The bullae themselves consist of circular lead discs approximately 40mm in diameter. Only the obverse side is particularly clear in these examples, with the name of the pope (written as Martinus) semi-legible. Also visible is the legend PP.V, with the PP standing for Pastor Pastorum (Shepherd of Shepherds). The bullae would have been attached to a vellum document by either hemp or silk cords depending on whether the role of the charter was respectively a letter of justice or grace. Traces of the cord may be preserved in the soil that adheres to the bullae, but identification requires further specialized analysis.[iii]
In the spring of 1423, the abbot was sent to the Council of Pavia as a representative of the Benedictine order. Here he clashed with Richard Flemming, bishop of Lincoln, as the abbey of St Albans claimed complete exemption from the episcopal jurisdiction from Lincoln.[iv] They were later reconciled and St Albans retained its exemption. Whethamstede first moved with the council on to Siena and then went to Rome to visit the Pope. Soon after his arrival, he got seriously ill, but St Bernard appeared to him in a dream promising that he would survive. After his recovery, he presented the Pope with three requests, which were all granted with papal bulls:
- a limitation of feasting in Lent
- the use of a portable altar in the Mass, in its houses in London and at Oxford
- the full exercise of the power formerly given by Pope Boniface IX, freely to let its lands for a yearly rent
These were quite significant privileges, distinguishing St Albans from other Benedictine houses. It must be these three papal bulls, which were buried with him.
After another period at the council of Siena, he returned home. It appears that he had not fully recovered his health, because he had to rest for 7 weeks in Cologne. [v] His return to St Albans, in February 1424, was celebrated with a great feast.[vi]
It is known that Whetehamstede built his own chantry in 1429, which was thought to be outside the south aisle of the Presbytery to the monks’ cemetery and demolished during the Dissolution. During an excavation of the area in 1846, it was assumed that they had found his chantry, but there was only an empty tomb. So, where was Whetehamstede? Several suggestions were made, some more outlandish than others. It was suggested that he was reburied inside the church, when the chantry was to be demolished. According to another theory, his coffin was for a time standing in the watching loft, no doubt to allow the abbot to keep a watchful eye on Saint Alban even after death.
It now seems that the excavations of the 19th century did not find his chantry chapel after all. He was buried all along in a building in the corner between south transept and presbytery, the traces of which were uncovered during the present dig. The archaeologists hope to excavate more of this building as well as the Norman chapel underneath.
While the mystery of abbot Whethamstede’s remains has been solved, the dig opened up (pardon the pun) another one.[vii] Among the burials of the period 1750 to 1850, was that of a child. Around its right hand and trailing down its leg they found blue rosary beads. At the time, the former abbey church was used as the local parish church, so why was a Catholic child buried in a Church of England parish cemetery? Was the child a visitor, who happened to die in St Albans? It seems likely that this will remain a mystery, at least for the time being.
Abbot Whethamstede’s remains will eventually be reburied. The Dean of St Albans, the Very Rev’d Dr Jeffrey John, said that “in due course his body will be laid to rest again, with proper prayer and ceremony, along with his fellow Abbots in the Presbytery of the Cathedral and Abbey Church”.[viii]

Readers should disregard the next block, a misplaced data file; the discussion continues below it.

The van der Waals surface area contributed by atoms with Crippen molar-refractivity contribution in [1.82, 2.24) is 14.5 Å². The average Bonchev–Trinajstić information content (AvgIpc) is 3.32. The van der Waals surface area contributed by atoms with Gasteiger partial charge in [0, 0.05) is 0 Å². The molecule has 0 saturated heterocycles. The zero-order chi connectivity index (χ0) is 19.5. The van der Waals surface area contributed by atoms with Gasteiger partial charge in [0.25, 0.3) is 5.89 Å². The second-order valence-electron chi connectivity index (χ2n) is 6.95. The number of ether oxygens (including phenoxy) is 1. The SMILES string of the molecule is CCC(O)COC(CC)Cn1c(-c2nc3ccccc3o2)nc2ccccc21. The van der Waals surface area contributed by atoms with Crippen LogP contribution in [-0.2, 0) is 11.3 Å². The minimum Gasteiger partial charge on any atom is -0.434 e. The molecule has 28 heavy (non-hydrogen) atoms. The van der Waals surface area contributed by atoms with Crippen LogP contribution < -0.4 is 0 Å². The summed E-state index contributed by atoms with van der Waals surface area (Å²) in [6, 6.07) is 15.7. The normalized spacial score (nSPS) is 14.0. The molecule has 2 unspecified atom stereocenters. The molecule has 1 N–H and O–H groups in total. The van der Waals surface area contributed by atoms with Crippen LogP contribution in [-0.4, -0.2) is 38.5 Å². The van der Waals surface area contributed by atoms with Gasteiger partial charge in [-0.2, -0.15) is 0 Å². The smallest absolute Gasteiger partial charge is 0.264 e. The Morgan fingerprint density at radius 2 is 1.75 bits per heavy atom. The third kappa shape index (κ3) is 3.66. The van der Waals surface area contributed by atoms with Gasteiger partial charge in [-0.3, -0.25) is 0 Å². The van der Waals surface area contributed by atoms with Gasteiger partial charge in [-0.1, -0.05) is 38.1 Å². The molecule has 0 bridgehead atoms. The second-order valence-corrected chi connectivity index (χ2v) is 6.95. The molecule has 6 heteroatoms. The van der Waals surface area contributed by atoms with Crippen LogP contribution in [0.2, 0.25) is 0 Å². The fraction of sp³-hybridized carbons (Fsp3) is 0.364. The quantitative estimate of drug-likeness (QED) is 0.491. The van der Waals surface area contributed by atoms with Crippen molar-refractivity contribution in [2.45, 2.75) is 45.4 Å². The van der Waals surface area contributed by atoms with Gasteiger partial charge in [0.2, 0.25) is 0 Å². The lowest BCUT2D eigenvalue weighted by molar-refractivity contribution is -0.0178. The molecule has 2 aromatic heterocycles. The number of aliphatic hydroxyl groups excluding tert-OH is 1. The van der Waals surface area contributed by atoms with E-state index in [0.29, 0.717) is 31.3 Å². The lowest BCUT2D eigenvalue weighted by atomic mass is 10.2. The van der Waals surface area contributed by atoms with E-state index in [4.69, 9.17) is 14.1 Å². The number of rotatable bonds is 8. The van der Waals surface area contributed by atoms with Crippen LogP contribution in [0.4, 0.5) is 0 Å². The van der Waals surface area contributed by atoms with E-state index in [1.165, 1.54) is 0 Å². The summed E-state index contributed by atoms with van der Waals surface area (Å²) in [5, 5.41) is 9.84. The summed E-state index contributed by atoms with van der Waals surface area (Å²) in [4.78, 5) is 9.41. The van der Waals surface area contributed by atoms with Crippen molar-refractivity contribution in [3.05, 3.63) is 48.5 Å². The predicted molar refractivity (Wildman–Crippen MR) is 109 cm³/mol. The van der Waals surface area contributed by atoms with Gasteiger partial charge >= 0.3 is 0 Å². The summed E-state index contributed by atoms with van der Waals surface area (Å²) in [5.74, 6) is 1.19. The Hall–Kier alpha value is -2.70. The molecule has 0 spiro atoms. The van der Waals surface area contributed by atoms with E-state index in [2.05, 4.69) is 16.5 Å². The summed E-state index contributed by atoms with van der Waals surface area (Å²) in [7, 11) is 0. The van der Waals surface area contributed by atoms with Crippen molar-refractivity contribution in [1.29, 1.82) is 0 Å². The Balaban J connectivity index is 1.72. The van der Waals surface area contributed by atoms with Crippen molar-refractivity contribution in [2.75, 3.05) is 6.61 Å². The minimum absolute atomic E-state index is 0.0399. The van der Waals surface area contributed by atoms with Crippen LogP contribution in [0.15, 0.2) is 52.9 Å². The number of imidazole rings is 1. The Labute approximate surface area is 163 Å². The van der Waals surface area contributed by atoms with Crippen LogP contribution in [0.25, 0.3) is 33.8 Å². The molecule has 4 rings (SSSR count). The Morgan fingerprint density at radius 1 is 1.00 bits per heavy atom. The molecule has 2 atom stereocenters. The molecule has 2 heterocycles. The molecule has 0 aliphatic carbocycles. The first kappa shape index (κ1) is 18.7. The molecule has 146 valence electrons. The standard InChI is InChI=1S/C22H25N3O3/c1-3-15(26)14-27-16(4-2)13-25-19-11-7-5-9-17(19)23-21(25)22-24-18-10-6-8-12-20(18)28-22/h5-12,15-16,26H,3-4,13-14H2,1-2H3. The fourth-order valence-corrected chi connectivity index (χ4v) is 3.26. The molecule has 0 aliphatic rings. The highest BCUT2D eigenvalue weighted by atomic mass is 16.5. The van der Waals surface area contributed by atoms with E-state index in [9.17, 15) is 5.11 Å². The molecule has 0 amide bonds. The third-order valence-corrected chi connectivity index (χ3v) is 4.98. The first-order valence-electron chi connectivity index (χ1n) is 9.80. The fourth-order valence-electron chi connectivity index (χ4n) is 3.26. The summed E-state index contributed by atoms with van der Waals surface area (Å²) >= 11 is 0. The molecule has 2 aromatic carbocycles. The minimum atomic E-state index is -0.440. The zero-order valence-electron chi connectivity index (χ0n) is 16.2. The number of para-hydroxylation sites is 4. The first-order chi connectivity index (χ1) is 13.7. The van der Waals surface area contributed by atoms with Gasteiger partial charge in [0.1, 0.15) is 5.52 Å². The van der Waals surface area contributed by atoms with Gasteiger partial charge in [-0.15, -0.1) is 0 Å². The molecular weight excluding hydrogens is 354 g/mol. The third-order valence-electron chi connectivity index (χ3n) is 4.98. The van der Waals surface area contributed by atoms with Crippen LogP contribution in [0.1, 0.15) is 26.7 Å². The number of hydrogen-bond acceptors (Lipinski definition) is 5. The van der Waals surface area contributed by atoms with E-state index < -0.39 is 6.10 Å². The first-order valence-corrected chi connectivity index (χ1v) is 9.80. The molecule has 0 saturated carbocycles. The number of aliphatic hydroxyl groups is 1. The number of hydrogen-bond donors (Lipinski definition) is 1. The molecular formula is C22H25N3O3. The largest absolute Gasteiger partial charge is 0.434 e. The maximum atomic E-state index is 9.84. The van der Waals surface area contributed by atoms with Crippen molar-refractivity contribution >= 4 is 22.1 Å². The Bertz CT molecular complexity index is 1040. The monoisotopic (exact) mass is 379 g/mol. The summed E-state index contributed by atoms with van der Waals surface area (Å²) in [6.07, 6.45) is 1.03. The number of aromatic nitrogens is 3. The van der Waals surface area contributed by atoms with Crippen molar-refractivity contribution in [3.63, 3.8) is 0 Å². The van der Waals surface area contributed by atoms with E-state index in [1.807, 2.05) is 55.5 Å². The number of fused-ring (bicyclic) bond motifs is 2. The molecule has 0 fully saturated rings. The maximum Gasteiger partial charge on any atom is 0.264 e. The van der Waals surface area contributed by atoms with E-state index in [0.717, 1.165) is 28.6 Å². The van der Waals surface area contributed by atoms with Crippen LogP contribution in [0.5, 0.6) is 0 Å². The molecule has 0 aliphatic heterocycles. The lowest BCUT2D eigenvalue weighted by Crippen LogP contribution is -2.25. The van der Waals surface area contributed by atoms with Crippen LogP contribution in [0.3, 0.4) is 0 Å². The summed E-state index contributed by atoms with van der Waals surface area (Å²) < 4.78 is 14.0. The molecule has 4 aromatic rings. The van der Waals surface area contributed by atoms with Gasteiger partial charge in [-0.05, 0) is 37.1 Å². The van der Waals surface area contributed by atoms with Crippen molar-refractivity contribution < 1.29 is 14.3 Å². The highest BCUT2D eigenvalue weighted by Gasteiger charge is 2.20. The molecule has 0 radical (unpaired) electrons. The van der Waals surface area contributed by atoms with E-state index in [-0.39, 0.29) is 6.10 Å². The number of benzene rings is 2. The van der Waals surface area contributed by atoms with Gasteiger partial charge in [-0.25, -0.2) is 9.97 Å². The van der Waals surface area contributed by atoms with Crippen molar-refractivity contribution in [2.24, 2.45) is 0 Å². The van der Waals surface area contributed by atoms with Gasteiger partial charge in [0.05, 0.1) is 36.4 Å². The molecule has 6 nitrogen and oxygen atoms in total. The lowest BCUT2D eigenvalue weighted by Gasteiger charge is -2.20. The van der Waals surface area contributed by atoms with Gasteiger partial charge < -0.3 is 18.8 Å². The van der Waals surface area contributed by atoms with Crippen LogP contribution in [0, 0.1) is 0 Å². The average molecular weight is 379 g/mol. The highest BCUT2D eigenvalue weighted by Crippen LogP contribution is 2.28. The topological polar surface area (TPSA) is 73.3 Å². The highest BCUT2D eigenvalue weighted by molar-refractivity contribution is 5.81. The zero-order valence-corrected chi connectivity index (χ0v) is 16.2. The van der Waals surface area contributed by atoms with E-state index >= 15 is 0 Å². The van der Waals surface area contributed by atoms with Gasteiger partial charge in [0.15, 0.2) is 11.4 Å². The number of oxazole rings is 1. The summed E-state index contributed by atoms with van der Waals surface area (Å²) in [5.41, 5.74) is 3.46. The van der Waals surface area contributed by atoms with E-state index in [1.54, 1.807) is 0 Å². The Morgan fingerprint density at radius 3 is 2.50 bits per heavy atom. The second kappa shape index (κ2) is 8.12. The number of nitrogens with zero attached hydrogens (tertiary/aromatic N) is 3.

[i] Quoted in ODNB
[iii] Lane & Holman
[iv] This is recorded in detail in: Annales monasterii S. Albani a Johanne Amundesham, Vol. I (A.D. 1421-1440), ed. by Henry Thomas Riley. London, 1870, pp.73-82
[v] Ibid., pp.153-183
[vi] Ibid., p.4
[vii] ‘St Albans Cathedral rosary bead remains ‘mystery’’, BBC News Beds, Herts & Bucks (24 Dec. 2017). URL: http://www.bbc.com/news/uk-england-beds-bucks-herts-42335953 [last accessed 27 Dec. 2017]
[viii] ‘St Albans Cathedral Finds Lost Abbot’
‘Alban, Britain’s First Saint Project is Underway!’, Alban, Britain’s First Saint (8 Dec. 2016). URL: https://albanbritainsfirstsaint.wordpress.com/2016/12/08/alban-britains-first-saint-project-is-underway/ [last accessed 11 Dec. 2017]
‘St Albans Cathedral Finds Lost Abbot’, Alban, Britain’s First Saint (7 Dec. 2017). URL: https://albanbritainsfirstsaint.wordpress.com/2017/12/07/st-albans-cathedral-finds-lost-abbot/ [last accessed 8 Dec. 2017]
Adams, M., ‘Digging through the dirt to uncover the history of St Albans Cathedral’, Herts Advertiser (27 Oct. 2017). URL: http://www.hertsad.co.uk/news/digging-through-the-dirt-to-uncover-the-history-of-st-albans-cathedral-1-5254925 [last accessed 11 Dec. 2017]
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Clark, J.G., ‘Whethamstede, John (c.1392–1465)’, Oxford Dictionary of National Biography, Oxford University Press, 2004 [last accessed online 11 Dec. 2017]
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Lane, R. & Holman, J., ‘Monks’ Cemetery, St Albans Cathedral’, Canterbury Archaeology Trust Ltd. URL: http://www.canterburytrust.co.uk/news-2/projectdiaries/monks-cemetery-st-albans-cathedral/ [last accessed 8 Dec. 2017]
Niblett, R. & Thompson, I., Alban’s Buried Towns: An Assessment of St Albans’ Archaeology up to AD 1600. Oxbow Books, 2005
Page, W., ‘The City of St Albans’, originally published in 1908 within Volume 2 of The Victoria History of the County of Hertfordshire, ed. by W. Page. Pages 469-515 reprinted and published by The Fraternity of the Friends of Saint Albans Abbey, St Albans
Roberts, E., The Hill of the Martyr, an Architectural History of St Albans Abbey. The Book Castle, Copt Hewick, 2008 (original work published 1993)
Wilkinson, P., ‘Rare seals identify significant remains at St Albans Abbey’, Church Times (15 Dec. 2017). URL: https://www.churchtimes.co.uk/articles/2017/15-december/news/uk/rare-seals-identify-remains [last accessed 26 Dec. 2017]